Jewish Agency chairman, Zeev Bielski (left)at the Noar Ha’oved Ve’halomed summer camp at the Afek Park near Rosh Ha’ayin in the center of Israel where 700 Jewish, Druze and Arab kids from the north are participating. (Photo: Meir Partush/Jewish Agency)It …
A well-known saying characterizing Israel’s three major cities goes that ‘Tel Aviv dances, Jerusalem prays, and Haifa goes to work.’ Despite the events of the past week, the residents of northern Israel and the companies who employ them – particularly in the world of high tech – have lived up to the work ethic they are known for. They may have changed the location or the manner in which they work, but they haven’t stopped working.
When Hizbullah rockets began to fall on Haifa, the staff of 2,400 at Intel’s Haifa research and development facility – where the Centrino chip and other innovations were born – went underground. Their basement workplace had wireless connections to the Internet. In addition, non-essential personnel have been permitted to work from home.
“Those working from home have connections and laptops with wireless, so there is no problem with connectivity,” Kobi Bachar, a spokesman for Intel Israel, told Reuters. “Work is still going on, and we don’t see any impact on output.”
Intel employs a total of 5,000 workers in Israel, including its major chip manufacturing facility in the town of Kiryat Gat with annual exports of between $1 billion and $2 billion. It is now building a second $4 billion chip plant, slated to open in 2008. But the brains of its operation is in Haifa, where other global giants like IBM, Microsoft and Phillips also have R&D facilities. Like Intel, these companies say that they are continuing to remain productive, while taking their employees’ safety into consideration and allowing those who could – and wanted to – to work from home.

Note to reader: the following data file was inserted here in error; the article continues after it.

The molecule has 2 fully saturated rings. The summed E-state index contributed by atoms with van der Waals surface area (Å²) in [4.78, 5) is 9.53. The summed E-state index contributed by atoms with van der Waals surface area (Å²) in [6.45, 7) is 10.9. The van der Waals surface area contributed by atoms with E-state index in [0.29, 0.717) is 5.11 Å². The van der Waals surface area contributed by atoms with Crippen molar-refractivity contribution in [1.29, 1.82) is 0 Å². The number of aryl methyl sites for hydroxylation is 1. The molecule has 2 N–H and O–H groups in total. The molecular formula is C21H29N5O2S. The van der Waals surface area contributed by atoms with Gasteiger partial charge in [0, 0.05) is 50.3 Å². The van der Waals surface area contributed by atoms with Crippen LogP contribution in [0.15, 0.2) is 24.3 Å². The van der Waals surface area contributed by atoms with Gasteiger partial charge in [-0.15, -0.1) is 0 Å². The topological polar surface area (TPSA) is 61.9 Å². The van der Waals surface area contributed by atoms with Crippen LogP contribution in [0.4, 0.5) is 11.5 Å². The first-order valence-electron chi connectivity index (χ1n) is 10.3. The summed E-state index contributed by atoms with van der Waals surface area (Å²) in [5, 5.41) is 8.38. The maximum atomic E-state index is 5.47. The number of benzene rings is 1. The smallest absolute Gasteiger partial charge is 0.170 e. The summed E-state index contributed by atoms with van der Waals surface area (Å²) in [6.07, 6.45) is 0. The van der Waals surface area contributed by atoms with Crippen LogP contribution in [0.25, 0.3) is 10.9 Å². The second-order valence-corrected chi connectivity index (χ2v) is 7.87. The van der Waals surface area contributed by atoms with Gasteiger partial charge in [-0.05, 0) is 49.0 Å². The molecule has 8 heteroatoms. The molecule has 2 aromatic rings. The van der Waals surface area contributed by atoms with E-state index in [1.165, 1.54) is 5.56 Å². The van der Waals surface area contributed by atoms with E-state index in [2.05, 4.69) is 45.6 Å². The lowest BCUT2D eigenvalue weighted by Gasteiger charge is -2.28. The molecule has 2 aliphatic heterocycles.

Companies bent over backwards to assure customers and partners abroad that they were still open for business. The high tech marketing and management company Trendlines, located in the northern settlement of Shorashim, sent an email to its partners abroad:
“We at Trendlines have some basic rules about how we conduct business. Rule #1: Don’t share non-work-related problems with our clients and associates. Rule #2: Don’t allow those problems to get in the way of providing the service that our clients have come to expect. We are about to break the first rule.”
The company then reassured them that “the Trendlines office is an island of (relative) tranquility. We are open for business. Despite the occasional interruption, we are working, making every effort to meet our deadlines. If you have hesitated to call us because you thought we closed our doors for the duration, please know that we’re here and would be happy to discuss your marketing and business development needs.”
As their country has come under attack by Hizbullah, residents of Israeli cities and towns that were unfamiliar with life in a war footing, have shown remarkable stamina – sometimes surprising even themselves.
“What amazes me is that I’ve totally gotten used to the situation,” said Carmia Cohen, a 24-year-old English teacher who lives in Haifa. “It’s gotten completely normal for me, I don’t go to work, I don’t go outside except for quick grocery trips, but I live my life – and when I hear a noise I go to the shelter.”